We got the news today that Little Miss Minion will be moving up another level in classroooms! She will be in this new room until she turns two, and then it will be into the room where they start potty training! Not sure how that will work, since she will be two chronologically, but only 21 months adjusted. The new room will have mats instead of cribs for nap time, and they eat lunch at a little table with toddler sized chairs. 
We also have our bi-annual early intervention meeting coming up on Monday. This will include our case manager, the physical therapist, and the speech therapist. We will be adding speech therapy sometime in February, since LMM seems to need a little extra help with that. She is babbling more, since we started implementing the suggestions from our speech assessment, but no words. 
In non-LMM news, I have decided to volunteer in the NICU grad parent group at the hospital that LMM was born at. This is a group of parent volunteers who have had a baby in the NICU. They host monthly dinners, special events, and other things for the families in the NICU. They have two days of orientation and the first one is next Wednesday. I’m excited to be able to help out others who might be in the same boat we were in. There weren’t any micropreemie parents in the group, and I heard about their four and five pounders born at 34, 35 weeks and wished I knew someone with a preemie closer to LMM’s situation. The world of the NICU is so different from a full term, healthy birth, but within that, the world of a preemie vs micropreemie is vastly different. 

Preemie Christmas Part 12

It’s finally here,  albeit a little off schedule. 
On the 12th day of Christmas, the NICU gave to me: 12 feeds to freedom, 11 silver linings, 10 specialists a-knocking, 9 dads kangaroo-ing, 8 moms a – pumping, 7 monitors chiming, 6 nurses charting, 5 needle sticks, 4 brain surgeries, 3 minute scrubs, 2 blood transfusions, and a micro preemie in an isolette. 
In the NICU, we never said “when is Little Miss Minion going to have her next bottle?” It was always “her next feed is in an hour.” Nicu jargon seeped into our lives so much, people actually thought I had medical training, with my talk of vents and shunts and tpn and csf. 
When things were starting to look like she would be coming home soon, the nurses talked to us about what she would need to be able to do in order to leave the nicu. The easy parts, the parts that she would either do or not do, included passing her car seat test (90 minutes in her car seat without setting off her monitors), a hearing test, going a week without setting off her monitors, and maintaining her body temperature without the help of the isolette. The big one was that she had to drink all of her milk by herself for about three days.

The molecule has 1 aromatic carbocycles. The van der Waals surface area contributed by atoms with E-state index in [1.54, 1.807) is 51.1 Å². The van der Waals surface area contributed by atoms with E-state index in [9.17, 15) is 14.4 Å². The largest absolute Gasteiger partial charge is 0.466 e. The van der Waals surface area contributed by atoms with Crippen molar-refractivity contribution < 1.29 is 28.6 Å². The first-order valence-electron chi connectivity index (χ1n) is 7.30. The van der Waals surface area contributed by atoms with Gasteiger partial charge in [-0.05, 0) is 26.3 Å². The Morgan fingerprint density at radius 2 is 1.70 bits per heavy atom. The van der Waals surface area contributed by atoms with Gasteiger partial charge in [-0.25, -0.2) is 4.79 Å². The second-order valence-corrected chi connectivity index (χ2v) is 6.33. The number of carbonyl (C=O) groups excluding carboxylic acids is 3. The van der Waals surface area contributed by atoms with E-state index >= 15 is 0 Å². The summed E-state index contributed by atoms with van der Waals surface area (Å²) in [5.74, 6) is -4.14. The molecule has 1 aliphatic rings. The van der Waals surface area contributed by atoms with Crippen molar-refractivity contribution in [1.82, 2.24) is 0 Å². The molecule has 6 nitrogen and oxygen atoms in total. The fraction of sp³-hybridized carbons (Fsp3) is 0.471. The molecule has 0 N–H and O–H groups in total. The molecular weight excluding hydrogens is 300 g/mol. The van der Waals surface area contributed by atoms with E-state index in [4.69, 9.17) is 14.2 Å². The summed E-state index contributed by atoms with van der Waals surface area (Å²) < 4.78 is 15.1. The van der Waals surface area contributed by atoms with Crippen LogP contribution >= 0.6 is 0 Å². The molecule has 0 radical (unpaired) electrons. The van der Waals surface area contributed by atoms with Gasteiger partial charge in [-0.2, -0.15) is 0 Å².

From the time she started getting milk, she took it via a thin, flexible tube that went from her nose to her stomach. When she started taking bottles, it was very tiring for her, so they would give her a little bit from a bottle and “gavage” the rest through the tube. As she got better at drinking from the bottle and her mouth muscles got stronger, she took more and more at each feed. 
In order to leave, she would have to drink all her milk by herself for 24 hours. At that point, they would pull the tube. If she could keep it up for two additional days, or 12 feeds, she would be out the door. 
About a week before she was actually discharged, when we were playing a game of “so close, but not enough,” she pulled the tube out herself. The nurses decided to leave it out and see if she still needed it, which she did, but for those 2 hours, we could see her face without nasal cannula, without tubes, without duoderm tape on her cheeks. We had seen her face without some of these things when they would redo the tubes and tape, but never all at the same time. She looked like any other baby, even though she was almost 3 months old and only 5 pounds. We could really see her face, her expression. It was wonderful.  

Speaking of which…

My last post was about the start of cold/flu/RSV season. Since then, Little Miss Minion has been fighting off a cold that has turned into a sinus infection. Lovely. We took her to the pediatrician yesterday and they gave her some antibiotics to help clear the sinus infection that might turn into an ear infection. The average kid should be getting better by now, with as long as she’s had this, but since she’s a preemie, it takes her a little longer to fight things like this, especially given her weakened lungs. 

We did get some new stats on her though! She is 17 months old, 14 months adjusted, and weighs 19 pounds 8 ounces! We are almost at 20 pounds, ladies and gents!